Comedy of Errors return with an ambitious new album, Time Machine. Five years is a long time since their fine 2017 album House of the Mind, so it is perhaps apt that Time is an important aspect of this new album. What have Joe Cairney, Jim Johnstone and the rest of this fine veteran Scottish band come up with in this album? Was it worth all that Time waiting?
Time Machine opens appropriately with a real journey back in time, musically and thematically, with The Knight Returns. Comedy of Errors have been a notable live progressive rock band dating back to the 1980s, contemporaries of bands like Marillion and IQ, but for some strange reason they never managed to release an album back then. They reformed in 2010 and released the excellent ‘debut’ Disobey in 2011, well over 20 years after their beginnings. Vocalist Joe Cairney has shared that The Knight Returns has its origins in an old song the band wrote in the ’80s called Behold The Knight, which has been updated and significantly extended. The song’s nostalgic roots in the neo-prog style are clear, and they suitably ride their Prog Steeds into musical battle with galloping keyboards and valiant guitar flurries ostensibly evoking a sense of chivalry, but the thread of time also runs through the lyrics. The Knight Returns is quite a dramatic opening piece and showcases the band rollicking along tightly with Joe Cairney singing with his usual aplomb and control. If that track takes us back to days of chivalry, the later instrumental The Past of Future Days takes us back to another time and is a slice of pure ‘Regency Prog’, elegantly proceeding with lush harpsichord from Johnstone, who is clearly the driving force behind this album with his keyboard artistry. This whimsical musical interlude lays upon a glorious and subtle bassline from John Fitzgerald, underpinning the stately dance-like waltz.
Jim Johnstone wrote all the music and lyrics for this album and Joe Cairney has remarked that on Lost Demigods Johnstone had fun with the lyrics, referencing many of his heroes including Galileo, Leonardo Da Vinci, Shakespeare, Jung, Einstein and Isaac Newton, imagining them all as ordinary modern people whose genius was never recognised, and questioning how many other great artists and scientists over the years were never identified. It’s quite an unusual song for Comedy of Errors because it rolls along as a fairly conventional but really catchy pop/rock song, even with a chanting ‘Na na na…’ refrain. Johnstone adds some subtle musical touches, such as the opening bars echoing the beginning of Beethoven’s Fifth Symphony, with even a tiny hint of Pink Floyd’s Shine on You Crazy Diamond thrown in for good measure. The relentless rhythm is driven on powerfully by Bruce Levick on drums and a mid-song bridge throws in some electric guitar licks before the band peel out a brief nod to Beethoven’s Ode to Joy. This is a real ear-worm of a song which will go round and round your brain. Is it prog? Of course not – but who cares when they are having such fun?!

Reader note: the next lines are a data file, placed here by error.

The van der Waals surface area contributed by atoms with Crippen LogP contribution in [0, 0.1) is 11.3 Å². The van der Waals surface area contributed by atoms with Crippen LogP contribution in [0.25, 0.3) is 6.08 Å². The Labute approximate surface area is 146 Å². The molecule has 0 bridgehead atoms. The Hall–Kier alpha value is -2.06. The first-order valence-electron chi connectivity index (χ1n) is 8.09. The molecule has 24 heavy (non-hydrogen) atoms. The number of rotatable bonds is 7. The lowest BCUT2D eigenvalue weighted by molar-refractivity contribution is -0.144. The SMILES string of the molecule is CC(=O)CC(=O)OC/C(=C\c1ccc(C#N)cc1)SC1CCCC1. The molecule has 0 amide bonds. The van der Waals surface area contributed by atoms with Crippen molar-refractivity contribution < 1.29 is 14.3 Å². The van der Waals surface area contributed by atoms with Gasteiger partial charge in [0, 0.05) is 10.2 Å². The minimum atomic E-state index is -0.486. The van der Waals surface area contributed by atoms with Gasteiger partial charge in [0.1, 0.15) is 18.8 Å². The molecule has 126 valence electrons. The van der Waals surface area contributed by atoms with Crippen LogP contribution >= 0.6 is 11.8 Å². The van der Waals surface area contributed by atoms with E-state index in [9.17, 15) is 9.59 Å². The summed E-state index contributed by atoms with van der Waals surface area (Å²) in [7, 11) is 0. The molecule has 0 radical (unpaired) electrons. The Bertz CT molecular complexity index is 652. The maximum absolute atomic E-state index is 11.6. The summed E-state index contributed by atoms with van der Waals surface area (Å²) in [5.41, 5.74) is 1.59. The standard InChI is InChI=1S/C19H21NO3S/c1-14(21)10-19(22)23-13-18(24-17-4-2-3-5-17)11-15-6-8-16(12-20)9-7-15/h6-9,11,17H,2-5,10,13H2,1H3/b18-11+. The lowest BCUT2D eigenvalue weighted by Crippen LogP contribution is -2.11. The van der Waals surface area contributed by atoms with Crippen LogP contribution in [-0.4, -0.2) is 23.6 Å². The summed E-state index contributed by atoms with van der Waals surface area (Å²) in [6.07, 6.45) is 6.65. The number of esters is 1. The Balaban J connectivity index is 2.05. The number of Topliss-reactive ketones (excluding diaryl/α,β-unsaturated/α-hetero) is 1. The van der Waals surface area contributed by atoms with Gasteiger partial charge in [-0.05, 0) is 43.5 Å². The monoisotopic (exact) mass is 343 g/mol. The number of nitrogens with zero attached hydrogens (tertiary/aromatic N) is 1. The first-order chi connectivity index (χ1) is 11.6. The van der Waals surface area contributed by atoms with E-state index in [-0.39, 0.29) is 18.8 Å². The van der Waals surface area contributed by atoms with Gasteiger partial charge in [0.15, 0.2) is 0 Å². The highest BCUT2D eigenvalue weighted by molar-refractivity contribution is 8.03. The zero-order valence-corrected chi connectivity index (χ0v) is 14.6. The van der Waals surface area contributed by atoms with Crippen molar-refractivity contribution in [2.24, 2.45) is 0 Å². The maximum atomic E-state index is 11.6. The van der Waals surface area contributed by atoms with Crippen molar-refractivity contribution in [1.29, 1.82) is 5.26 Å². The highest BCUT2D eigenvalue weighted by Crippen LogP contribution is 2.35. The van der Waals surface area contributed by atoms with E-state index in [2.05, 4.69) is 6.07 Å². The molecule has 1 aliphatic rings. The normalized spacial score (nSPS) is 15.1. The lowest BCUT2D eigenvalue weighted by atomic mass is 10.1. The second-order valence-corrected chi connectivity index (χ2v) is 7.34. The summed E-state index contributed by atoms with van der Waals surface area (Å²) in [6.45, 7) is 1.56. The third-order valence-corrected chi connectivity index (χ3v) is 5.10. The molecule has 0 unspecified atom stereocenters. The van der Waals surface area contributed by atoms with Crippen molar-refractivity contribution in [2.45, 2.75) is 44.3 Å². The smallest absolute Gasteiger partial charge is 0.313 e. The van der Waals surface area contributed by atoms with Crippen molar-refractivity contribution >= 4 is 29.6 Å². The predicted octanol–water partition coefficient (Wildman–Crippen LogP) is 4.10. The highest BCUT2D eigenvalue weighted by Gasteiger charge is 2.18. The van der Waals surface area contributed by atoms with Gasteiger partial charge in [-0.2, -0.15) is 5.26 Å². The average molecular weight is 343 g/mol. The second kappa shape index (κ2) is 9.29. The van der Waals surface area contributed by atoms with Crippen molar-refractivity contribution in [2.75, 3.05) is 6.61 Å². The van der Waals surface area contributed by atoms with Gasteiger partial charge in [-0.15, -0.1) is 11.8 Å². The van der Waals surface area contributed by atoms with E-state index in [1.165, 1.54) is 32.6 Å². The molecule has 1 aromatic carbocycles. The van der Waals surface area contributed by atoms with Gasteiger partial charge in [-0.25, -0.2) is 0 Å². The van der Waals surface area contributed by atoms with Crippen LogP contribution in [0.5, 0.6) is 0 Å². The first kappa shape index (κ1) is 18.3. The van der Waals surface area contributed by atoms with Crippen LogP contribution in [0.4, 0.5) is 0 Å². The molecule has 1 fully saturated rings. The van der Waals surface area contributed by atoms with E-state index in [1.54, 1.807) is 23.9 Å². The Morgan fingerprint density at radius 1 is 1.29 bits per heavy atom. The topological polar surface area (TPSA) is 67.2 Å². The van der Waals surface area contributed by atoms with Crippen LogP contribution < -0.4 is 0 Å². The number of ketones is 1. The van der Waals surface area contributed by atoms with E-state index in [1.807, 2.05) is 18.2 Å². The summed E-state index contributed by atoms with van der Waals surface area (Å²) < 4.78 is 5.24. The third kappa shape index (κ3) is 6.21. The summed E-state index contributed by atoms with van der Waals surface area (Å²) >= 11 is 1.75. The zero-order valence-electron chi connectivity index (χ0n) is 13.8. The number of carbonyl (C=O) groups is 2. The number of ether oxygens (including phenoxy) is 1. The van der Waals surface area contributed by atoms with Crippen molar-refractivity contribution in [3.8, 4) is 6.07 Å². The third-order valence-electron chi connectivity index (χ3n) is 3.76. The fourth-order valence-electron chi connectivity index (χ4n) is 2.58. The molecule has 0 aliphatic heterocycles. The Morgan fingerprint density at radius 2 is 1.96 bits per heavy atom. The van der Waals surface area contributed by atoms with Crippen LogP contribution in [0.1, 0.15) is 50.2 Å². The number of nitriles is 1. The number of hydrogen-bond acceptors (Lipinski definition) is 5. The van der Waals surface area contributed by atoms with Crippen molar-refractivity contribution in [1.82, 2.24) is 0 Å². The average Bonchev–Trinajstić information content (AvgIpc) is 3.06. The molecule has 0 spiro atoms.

Never fear Prog Purists, in the centrepiece of the album Comedy of Errors serve us up a mighty feast of ornate melodic progressive rock in a politically powerful and yet poetic observation on modern America, Wonderland. They present an epic piece which initially harks back to seemingly better days when America led the Western World, with achievements such as landing on the Moon:
You gave us hope from fear,
Time was you fought for right…”
However, Wonderland goes on to mainly lament the decline and turmoil of a country now seemingly beset by division, police violence, a self-destructive obsession with guns, racial prejudice and until recently was malignantly led by a completely untrustworthy, mendacious and manipulative President who cynically preyed on people’s fears and whipped up their prejudices for his own aggrandisement.
But why is the song called Wonderland?
It may be related to President Trump’s son-in-law, Jared Kushner, who once famously and rather strangely said that Alice in Wonderland was key to understanding Trump’s Presidency, specifically referencing the Cheshire Cat as a way of understanding Trump’s chaotic leadership style!